Lowering this inequitable hurdle to affording college is a no-brainer

Lowering this inequitable hurdle to affording college is a no-brainer
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While colleges and universities contemplate how they will evolve as a consequence of the pandemic, we believe one change certainly needs to happen before students even enroll. It’s time to end the mysterious “verification” requirement to receive financial aid that places an undue and unnecessary burden on college applicants most at risk. 

Even if they’ve filled out the Free Application for Federal Student Aid (FAFSA), most students and families probably haven’t heard of verification. The percentage of financial aid applicants required to take the arduous additional step to “verify” the accuracy of their FAFSA information by providing additional personal and financial records has hovered around 20 percent since 2018 (but has been as high as 38 percent). At the end of August, the Biden administration took a step in the wrong direction, saying the narrower verification standards put in place during the pandemic will be reversed next year. 

The burden isn’t spread equally. The verification rate is more than double — 44 percent compared to 18 percent for all FAFSA applicants last year — for the low-income applicants eligible for federal Pell Grants, the National College Attainment Network (NCAN) estimated. Family income for most Pell recipients is $20,000 or less. By comparison, the Internal Revenue Service (IRS) audits fewer than 1 percent of taxpayers at those income levels. 

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Washington Post investigation found that students from predominantly Black and Hispanic neighborhoods have been audited through verification disproportionately for more than a decade (students from majority Black neighborhoods face verification at a rate almost twice that in majority white neighborhoods, for example.) Even the tool created to funnel IRS data to the Education Department helps some families respond, but not others, such as those with the lowest incomes who aren’t required to file tax returns, those with missing returns in some years, and those who are undocumented. 

We understand and support the goal of verification — to ensure that too-limited financial aid dollars end up helping the right students. Verification saved taxpayers more than $400 million annually in misdirected Pell Grant funds. While that’s a lot, it’s also only about 1.5 percent of annual Pell Grants awarded.   

That sliver of savings, however, doesn’t reflect a widespread problem.  NCAN found that Pell Grants either stayed the same or went up for most applicants whose FAFSA was audited. And any fair assessment of the costs and benefits also must consider the enormous opportunity cost overall to the country and the economy, including lost contributions to tax revenues, when students faced with another confusing, time-consuming step to get financial aid give up on their college dream.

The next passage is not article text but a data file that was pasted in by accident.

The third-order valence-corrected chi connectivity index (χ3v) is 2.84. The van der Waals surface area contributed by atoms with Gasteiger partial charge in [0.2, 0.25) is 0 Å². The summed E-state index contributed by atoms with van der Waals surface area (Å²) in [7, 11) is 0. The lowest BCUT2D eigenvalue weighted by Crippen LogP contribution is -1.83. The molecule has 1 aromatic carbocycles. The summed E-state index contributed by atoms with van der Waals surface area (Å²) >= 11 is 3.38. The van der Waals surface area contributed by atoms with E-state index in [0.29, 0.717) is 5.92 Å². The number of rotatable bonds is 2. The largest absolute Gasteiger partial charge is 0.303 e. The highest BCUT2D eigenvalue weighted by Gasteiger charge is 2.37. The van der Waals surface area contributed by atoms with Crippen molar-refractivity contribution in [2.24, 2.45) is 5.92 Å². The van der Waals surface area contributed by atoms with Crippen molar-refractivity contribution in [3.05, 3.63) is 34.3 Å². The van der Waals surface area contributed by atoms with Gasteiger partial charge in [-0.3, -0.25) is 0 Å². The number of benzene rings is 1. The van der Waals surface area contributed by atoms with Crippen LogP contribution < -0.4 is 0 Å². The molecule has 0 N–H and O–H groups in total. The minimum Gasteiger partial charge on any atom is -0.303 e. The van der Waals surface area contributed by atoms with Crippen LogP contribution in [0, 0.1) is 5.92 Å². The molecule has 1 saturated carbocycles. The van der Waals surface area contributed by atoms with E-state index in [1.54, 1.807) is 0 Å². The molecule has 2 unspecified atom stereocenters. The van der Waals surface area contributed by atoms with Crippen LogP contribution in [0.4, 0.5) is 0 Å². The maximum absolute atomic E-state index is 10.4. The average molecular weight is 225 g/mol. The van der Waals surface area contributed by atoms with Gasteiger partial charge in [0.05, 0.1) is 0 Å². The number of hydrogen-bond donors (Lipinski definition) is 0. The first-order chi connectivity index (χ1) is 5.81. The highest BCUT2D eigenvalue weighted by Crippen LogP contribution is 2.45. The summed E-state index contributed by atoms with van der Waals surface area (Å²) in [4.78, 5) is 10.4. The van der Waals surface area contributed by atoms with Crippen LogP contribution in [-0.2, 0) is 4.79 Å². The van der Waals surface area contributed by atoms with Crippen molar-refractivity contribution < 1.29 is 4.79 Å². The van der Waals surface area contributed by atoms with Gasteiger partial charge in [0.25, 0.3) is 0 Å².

The Education Department estimates verification “melt” — or the failure to provide information to satisfy the audit — resulted in about 32,000 students not getting federally subsidized aid in 2019-20. Given data showing financial aid applications already down amid the pandemic, particularly among low-income students, we can’t afford another hole in an already leaky pipeline to affordable higher education. 

In the short term, the federal government, institutions, college counselors and stakeholders  need to acknowledge that the need for financial aid coaching and support doesn’t end for nearly half of low-income students when they hit send on the FAFSA. Supports need to consider the verification hurdle that too many families can’t overcome alone. We see the value of this extended counseling through our work at the Education Trust and at CollegePoint, a free, virtual college advising program funded by Bloomberg Philanthropies.  

In the long term, we need to find a better way to root out the misdirection of financial aid dollars without placing a heavier burden on far too many families who are exactly who they say they are.  

The Education Department announced two years ago that it was beginning to use machine learning to improve identification of applications in need of verification. Too little has been shared about how that process works, ostensibly to protect the security of the audits. We think the identification process must be more transparent. We don’t believe being clear about verification standards opens the door wider to fraud and abuse. 

Finally, the sharing of information that other lenders and credit bureaus compile on identity theft and fraud may be valuable in finding ways to lessen the burden on low-income families already struggling through the college application process by better identifying actual risks. 

The return on investment in verification is too small. The price of tens of thousands low-income students who give up on their college dreams is far too high for them individually and for our country. 

Nick Watson is program lead for CollegePoint, which provides free virtual college advising to low-income, high-achieving students, at Bloomberg Philanthropies. Brittani Williams is a senior higher education policy analyst at the Education Trust and was randomly selected for verification several times as an undergraduate.